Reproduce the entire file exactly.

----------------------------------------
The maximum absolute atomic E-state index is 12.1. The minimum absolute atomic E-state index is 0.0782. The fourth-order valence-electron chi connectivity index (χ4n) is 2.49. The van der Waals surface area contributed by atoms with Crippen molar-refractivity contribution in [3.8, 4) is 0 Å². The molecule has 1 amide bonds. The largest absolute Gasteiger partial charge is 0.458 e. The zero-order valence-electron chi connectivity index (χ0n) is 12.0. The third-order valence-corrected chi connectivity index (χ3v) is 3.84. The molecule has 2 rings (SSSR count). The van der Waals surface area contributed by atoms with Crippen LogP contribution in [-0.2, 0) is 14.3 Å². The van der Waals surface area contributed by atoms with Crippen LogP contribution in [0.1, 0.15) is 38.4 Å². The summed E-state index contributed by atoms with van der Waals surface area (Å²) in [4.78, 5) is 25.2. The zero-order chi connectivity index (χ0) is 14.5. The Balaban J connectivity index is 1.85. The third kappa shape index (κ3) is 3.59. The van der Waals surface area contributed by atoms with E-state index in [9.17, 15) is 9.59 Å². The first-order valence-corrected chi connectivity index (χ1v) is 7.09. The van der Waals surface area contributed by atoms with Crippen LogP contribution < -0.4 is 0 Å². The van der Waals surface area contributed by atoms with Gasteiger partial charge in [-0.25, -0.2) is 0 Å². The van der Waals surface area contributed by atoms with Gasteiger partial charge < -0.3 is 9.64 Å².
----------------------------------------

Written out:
The maximum absolute atomic E-state index is 12.1. The minimum absolute atomic E-state index is 0.0782. The fourth-order valence-electron chi connectivity index (χ4n) is 2.49. The van der Waals surface area contributed by atoms with Crippen molar-refractivity contribution in [3.8, 4) is 0 Å². The molecule has 1 amide bonds. The largest absolute Gasteiger partial charge is 0.458 e. The zero-order valence-electron chi connectivity index (χ0n) is 12.0. The third-order valence-corrected chi connectivity index (χ3v) is 3.84. The molecule has 2 rings (SSSR count). The van der Waals surface area contributed by atoms with Crippen LogP contribution in [-0.2, 0) is 14.3 Å². The van der Waals surface area contributed by atoms with Crippen LogP contribution in [0.1, 0.15) is 38.4 Å². The summed E-state index contributed by atoms with van der Waals surface area (Å²) in [4.78, 5) is 25.2. The zero-order chi connectivity index (χ0) is 14.5. The Balaban J connectivity index is 1.85. The third kappa shape index (κ3) is 3.59. The van der Waals surface area contributed by atoms with E-state index in [9.17, 15) is 9.59 Å². The first-order valence-corrected chi connectivity index (χ1v) is 7.09. The van der Waals surface area contributed by atoms with Crippen LogP contribution < -0.4 is 0 Å². The van der Waals surface area contributed by atoms with Gasteiger partial charge in [-0.25, -0.2) is 0 Å². The van der Waals surface area contributed by atoms with Gasteiger partial charge < -0.3 is 9.64 Å².